Saturday, September 02, 2006
Instant Love by Jami Attenburg
It's been a long, long time since I sat and read an entire novel from cover to cover, nonstop, and enjoyed thoroughly every minute of it. "Instant Love" provides cleverly intercut stories of perpendicular and intersecting lives; it's a sparse, brutally honest look at beginnings, middles and endings and the strange need humans have to connect, even if only for a moment. Attenburg's journalistic past gives her an eye for detail in dialogue and imagery that never rings false, so her characters have all the quirk, depth and callousness of very real people. This is as far from chick-lit as you can get, and offers up a sharp, edgy, both sad and euphoric, sometimes cynical but never bitter view of what drives people to - and away from - love.
Some excerpts, not personally relevent but breathtakingly well written:
"She'd be the first to listen when she talked about how he loved his dog more than her, told her how to talk and act and walk, how he'd given her typewritten instructions on how to deal with a dog, how he'd watched her like a hawk when he wasn't off being famous somewhere, how he was slowly closing in on her but only on his terms, only when it was convenient for him, how he almost got her, she was this close to falling for it, how all the little things she liked about him in the beginning were all the things she hated about him in the end."
"I look at him, try to picture him here in the morning and the evening, with the sunrise and the sunset, every single day. I can see someone, but it's not him, it's not his face. I see Alan's smile, and I see the legs of a man I invited to my house once, strong and lean, and I see a man with my father's mind, and I see a man who works two floors down from me at work who makes me laugh all the time in the elevator, and I see someone with my sister's generosity who can give until he bleeds - I like that sometimes, the bleeding - and I see the satisfied faces who look at me for that instant as they groan like I'm the woman they love. I see bits and pieces, parts, fractions, hundreds of people comprising the one perfect man, and I know suddenly that he's out there, even if this one, he's not the one."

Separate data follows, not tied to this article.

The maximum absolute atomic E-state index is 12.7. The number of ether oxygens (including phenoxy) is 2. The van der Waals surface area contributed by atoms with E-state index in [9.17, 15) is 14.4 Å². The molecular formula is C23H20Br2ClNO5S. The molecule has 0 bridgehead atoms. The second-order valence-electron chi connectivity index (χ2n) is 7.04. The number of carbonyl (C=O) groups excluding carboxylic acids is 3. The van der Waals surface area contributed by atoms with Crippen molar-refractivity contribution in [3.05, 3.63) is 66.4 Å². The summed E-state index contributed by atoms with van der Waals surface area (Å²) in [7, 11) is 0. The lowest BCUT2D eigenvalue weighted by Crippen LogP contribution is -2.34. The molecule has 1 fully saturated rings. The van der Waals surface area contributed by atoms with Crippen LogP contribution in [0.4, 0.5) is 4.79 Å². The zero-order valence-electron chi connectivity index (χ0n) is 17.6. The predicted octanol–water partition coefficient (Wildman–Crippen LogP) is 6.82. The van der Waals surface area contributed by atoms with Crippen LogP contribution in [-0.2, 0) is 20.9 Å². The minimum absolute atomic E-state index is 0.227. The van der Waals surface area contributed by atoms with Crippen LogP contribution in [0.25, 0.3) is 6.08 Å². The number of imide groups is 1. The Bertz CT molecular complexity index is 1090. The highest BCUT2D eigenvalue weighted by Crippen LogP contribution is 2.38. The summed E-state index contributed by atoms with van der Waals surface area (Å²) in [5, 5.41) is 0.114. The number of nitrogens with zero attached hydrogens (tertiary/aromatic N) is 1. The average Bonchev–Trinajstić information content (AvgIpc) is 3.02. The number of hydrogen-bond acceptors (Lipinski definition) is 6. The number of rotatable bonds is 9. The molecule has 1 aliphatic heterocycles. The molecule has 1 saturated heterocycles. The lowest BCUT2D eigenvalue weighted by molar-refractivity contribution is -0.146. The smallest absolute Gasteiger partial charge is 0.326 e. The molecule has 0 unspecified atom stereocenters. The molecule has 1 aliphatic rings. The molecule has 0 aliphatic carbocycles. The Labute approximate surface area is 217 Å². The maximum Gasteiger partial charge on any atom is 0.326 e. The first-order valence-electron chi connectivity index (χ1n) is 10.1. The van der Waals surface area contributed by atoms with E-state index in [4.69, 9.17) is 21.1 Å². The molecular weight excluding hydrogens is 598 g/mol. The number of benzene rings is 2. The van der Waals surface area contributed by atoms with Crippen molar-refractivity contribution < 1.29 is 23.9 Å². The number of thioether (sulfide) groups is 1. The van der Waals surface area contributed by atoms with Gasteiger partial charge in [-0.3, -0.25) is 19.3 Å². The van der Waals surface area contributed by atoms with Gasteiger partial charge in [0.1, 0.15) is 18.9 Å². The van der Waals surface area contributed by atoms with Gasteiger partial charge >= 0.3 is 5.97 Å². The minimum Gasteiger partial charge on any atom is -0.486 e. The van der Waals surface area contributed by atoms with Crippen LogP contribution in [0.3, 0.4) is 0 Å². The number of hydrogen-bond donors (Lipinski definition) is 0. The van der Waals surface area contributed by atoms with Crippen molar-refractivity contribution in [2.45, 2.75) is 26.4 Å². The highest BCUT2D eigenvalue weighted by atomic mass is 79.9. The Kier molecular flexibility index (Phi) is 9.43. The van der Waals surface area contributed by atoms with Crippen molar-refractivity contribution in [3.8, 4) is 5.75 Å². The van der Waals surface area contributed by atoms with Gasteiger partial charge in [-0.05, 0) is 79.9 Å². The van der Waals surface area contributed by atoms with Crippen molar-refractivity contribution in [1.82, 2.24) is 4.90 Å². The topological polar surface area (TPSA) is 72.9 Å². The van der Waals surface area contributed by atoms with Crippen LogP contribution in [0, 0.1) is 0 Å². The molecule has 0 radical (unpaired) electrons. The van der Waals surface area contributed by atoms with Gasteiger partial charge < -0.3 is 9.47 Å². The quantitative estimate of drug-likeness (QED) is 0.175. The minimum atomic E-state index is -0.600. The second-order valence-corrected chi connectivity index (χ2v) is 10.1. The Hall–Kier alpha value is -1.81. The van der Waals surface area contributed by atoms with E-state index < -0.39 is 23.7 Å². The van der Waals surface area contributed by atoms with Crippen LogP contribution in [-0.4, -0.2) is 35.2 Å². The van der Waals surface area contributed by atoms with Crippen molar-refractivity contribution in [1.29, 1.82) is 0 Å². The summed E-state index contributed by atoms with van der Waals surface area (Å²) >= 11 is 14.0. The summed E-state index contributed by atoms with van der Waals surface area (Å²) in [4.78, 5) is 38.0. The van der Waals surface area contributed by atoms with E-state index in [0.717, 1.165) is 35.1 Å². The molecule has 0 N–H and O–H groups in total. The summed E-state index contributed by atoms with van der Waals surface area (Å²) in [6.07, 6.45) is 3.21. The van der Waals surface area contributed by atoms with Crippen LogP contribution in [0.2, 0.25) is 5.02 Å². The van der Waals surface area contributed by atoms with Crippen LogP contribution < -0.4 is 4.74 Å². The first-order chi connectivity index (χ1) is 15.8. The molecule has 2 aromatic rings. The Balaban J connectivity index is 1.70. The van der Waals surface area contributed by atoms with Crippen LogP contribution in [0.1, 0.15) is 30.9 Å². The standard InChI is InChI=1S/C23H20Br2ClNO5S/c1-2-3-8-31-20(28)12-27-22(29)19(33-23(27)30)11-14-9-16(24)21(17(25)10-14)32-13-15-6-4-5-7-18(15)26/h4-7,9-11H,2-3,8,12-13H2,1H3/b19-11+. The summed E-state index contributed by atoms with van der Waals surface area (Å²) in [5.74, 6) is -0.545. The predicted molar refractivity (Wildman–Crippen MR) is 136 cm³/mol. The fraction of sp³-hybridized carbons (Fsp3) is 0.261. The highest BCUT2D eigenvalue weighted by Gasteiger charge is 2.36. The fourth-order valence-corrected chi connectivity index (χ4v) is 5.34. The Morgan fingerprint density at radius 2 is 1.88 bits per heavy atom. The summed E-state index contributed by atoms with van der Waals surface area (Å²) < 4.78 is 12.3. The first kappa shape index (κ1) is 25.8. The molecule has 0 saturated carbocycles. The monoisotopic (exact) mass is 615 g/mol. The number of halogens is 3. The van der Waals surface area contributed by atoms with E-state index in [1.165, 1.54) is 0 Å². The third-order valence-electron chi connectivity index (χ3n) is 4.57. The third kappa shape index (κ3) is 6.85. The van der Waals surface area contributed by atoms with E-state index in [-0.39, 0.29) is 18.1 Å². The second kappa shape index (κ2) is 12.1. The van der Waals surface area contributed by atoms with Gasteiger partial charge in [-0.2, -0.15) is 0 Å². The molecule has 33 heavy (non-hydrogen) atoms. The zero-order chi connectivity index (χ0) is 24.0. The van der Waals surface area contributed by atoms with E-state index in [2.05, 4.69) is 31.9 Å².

“We are all walking around this city with our hearts sadly swimming in our chests, like dying fish on the surface of a still pond. It’s enough to make you give up entirely.”
"You would think I could help a friend, that my back would be strong because I'm young and healthy. But my back is actually weak, because I have never had to use it before, not once. I have never lifted a heavy object, and I certainly never had to carry someone who needed my help."
"At least I have the good sense to kick my men out after we're done. In and out in two hours or less. I don't pretend to be nice. I take what I can and move on. They should have the common courtesy to do the same. "